Originally from Brazil, Feijoa or pineapple guava as its known in southern California, is a cold hardy guava that blooms in May and is covered with tiny pink and crimson blossoms. By Fall, the plum-shaped fruits are ready to eat and are harvested when they fall to the ground. The easiest way to eat them is to simply scoop out the creamy flesh. We use them fresh in all kinds of dishes- they are vegetarian friendly after all- but by far my favorite use is for guava jelly.
Jelly recipes are a little more precise than my usual technique of ratios. Jellies do need more sugar than jams or marmalades. The extra sugar is required to get a proper set- the appropriate “jelly” texture if you will- not to soft and not too hard.
Fortunately the guava is pretty tart so it balances the sugar really well.
5 pounds of guavas
3 ½ cups of sugar
4 T lemon juice.
Wash your guavas, halve them and cover w/ 2 inches of water. Bring to a boil and let simmer for at least 30 minutes. Your guavas will start to get a little mushy- that’s ok. Let them cool some and refrigerate overnight. Guava skins have a lot of natural pectin in them and this will help to extract all of that goodness. Pectin is a natural thickener- which is handy when it comes to firming up your jams and jellies.
Now its straining time. The easiest way to strain your guava juice is to get a nice thick layer of cheesecloth and line a mesh strainer w/ it and put it over a bowl or pitcher. Gently pour your juicy mix in the strainer and let slowly drain out, This may take a while as the juice has got quite pulpy at this point. When your fully strained, discard the pulp and measure out 6 cups of juice. You’ll have extra juice that you can throw in the freezer for next time. If freezing’s not up your alley you can also use that juice right away -add to smoothies, ice tea, or make a quick vinaigrette w/ it.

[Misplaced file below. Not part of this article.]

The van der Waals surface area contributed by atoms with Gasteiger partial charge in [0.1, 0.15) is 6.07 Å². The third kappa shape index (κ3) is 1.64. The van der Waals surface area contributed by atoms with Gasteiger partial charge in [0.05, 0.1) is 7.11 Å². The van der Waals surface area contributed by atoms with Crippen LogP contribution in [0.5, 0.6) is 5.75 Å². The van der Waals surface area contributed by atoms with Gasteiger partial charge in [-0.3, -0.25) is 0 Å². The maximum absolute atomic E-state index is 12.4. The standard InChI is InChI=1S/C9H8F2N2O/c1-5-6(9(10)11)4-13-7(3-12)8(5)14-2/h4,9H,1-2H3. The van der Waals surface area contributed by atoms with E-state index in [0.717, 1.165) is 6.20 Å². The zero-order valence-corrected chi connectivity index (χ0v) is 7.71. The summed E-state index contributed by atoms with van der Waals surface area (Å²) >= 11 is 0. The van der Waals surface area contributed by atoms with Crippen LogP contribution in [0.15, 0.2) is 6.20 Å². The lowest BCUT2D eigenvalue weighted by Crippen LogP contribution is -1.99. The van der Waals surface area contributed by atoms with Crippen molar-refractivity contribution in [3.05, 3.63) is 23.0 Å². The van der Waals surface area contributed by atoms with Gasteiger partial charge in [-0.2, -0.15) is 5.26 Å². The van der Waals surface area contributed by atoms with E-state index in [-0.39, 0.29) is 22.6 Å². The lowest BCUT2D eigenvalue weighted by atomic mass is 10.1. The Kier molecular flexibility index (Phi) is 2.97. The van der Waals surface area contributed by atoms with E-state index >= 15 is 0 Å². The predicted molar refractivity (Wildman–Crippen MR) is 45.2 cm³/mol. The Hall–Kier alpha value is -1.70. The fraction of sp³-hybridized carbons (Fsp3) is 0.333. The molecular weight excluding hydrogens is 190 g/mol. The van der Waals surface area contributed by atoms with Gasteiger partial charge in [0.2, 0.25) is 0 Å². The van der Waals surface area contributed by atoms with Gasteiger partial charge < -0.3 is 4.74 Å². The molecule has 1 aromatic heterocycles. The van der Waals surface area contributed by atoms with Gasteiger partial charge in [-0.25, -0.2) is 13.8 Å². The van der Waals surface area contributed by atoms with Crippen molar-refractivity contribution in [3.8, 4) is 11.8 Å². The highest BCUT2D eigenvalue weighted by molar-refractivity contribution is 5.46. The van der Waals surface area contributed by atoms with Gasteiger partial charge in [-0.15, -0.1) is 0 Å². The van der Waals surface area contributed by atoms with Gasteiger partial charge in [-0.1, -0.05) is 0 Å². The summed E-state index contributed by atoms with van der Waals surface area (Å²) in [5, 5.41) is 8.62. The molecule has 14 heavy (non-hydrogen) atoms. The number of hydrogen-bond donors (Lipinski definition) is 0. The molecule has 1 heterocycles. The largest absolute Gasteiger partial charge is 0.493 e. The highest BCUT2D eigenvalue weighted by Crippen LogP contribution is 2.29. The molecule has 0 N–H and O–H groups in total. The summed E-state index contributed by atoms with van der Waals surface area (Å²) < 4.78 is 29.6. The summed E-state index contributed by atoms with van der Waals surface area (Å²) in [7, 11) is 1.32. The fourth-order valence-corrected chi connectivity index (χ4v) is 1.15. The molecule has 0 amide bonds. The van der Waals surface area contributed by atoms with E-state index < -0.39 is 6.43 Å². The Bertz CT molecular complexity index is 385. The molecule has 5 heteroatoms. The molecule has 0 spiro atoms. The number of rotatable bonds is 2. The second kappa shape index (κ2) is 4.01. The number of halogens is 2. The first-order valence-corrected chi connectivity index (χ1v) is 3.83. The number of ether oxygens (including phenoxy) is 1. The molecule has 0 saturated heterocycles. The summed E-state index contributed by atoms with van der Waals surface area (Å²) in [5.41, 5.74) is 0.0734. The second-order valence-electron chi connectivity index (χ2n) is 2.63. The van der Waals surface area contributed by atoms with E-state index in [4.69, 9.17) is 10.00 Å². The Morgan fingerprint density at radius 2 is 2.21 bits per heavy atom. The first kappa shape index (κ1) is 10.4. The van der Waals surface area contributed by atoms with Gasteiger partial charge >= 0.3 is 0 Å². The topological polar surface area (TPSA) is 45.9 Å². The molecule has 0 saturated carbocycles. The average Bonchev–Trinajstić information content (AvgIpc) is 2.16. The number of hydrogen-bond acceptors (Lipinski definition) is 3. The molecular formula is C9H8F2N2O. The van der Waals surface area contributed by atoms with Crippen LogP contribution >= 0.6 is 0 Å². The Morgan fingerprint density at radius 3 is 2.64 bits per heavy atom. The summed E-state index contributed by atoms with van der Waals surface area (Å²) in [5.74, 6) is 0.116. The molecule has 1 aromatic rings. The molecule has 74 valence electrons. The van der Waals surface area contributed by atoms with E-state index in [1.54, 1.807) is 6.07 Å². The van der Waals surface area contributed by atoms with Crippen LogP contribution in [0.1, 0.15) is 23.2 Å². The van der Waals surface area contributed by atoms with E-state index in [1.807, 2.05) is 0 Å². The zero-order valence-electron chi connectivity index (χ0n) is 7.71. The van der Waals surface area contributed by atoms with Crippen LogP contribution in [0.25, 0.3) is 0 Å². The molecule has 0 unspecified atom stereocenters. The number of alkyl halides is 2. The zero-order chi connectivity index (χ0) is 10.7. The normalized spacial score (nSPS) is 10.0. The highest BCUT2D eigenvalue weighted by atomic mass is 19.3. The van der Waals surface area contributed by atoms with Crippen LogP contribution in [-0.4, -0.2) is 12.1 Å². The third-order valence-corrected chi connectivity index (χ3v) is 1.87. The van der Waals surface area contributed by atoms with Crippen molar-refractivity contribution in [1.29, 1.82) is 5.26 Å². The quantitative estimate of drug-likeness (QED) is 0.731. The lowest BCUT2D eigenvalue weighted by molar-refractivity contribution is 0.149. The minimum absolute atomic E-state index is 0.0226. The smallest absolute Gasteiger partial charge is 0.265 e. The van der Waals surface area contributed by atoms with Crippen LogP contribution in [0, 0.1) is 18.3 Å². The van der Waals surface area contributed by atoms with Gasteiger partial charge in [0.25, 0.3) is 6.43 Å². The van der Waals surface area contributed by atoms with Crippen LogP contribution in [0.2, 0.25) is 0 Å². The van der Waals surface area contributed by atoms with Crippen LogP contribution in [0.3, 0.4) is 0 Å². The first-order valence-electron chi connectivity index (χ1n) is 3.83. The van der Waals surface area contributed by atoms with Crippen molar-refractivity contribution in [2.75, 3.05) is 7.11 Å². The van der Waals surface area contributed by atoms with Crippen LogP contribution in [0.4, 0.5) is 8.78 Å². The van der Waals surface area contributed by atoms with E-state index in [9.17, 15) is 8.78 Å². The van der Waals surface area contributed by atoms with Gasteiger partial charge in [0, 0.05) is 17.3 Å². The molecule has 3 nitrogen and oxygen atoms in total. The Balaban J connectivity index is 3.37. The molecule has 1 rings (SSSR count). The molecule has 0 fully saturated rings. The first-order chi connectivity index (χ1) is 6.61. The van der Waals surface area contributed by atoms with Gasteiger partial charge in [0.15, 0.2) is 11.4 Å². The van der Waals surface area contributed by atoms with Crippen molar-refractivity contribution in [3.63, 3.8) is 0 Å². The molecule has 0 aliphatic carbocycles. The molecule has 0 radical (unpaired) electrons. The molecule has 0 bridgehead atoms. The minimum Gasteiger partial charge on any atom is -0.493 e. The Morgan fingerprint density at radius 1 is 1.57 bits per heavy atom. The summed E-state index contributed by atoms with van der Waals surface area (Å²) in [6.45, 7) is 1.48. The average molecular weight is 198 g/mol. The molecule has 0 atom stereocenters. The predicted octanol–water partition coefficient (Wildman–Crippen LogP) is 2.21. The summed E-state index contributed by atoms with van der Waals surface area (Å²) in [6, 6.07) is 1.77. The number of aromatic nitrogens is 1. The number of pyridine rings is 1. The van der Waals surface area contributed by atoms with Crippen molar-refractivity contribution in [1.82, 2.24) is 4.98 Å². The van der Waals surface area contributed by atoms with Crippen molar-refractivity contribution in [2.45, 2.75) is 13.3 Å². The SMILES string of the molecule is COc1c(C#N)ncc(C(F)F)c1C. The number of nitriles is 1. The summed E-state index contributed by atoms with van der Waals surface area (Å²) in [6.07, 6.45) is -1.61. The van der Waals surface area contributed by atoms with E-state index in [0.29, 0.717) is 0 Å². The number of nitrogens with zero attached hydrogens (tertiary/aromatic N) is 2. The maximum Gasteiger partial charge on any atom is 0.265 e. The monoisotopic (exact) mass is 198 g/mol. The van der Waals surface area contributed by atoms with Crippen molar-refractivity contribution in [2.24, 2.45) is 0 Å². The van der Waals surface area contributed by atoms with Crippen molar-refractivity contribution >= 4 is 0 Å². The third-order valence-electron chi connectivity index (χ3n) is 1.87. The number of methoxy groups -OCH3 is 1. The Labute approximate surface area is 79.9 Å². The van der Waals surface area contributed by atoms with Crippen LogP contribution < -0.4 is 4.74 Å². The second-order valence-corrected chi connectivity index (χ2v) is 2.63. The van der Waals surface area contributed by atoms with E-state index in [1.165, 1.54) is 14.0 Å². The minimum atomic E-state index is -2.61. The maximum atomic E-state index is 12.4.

Mix your 6 cups of juice w/ your sugar and lemon juice in a large wide pan- the larger the better. This allows for maximum evaporation. Bring to a boil.
At this point your juice will look a little scary- kinda like dirty dishwater- don’t panic! You’ll be amazed at the transformation. Suddenly it will start turning a lovely shade of pinkish amber. As its boiling you’ll get some foamy stuff floating on top-you’ll want to skim this off. A slotted spoon works well.
The jelly should be cooked about 20-30 minutes. It will start to thicken and take on a viscous quality. To test if its’ done, put a small spoonful on a frozen plate.
Run your finger through it. If it is thick and wrinkles around the edges- it’s done.
Remove it from the heat and let cool for 5 minutes. Carefully pour into clean glass jars and cover. Refrigerate. It will keep for at least 2 months in the fridge. Although it probably won’t last that long.
If you don’t feel inclined to make it yourself- no worries. You can try it here @ Avanti Café- the best healthy vegetarian restaurant in Costa Mesa in fact in all of Orange County!
Chef Tanya Fuqua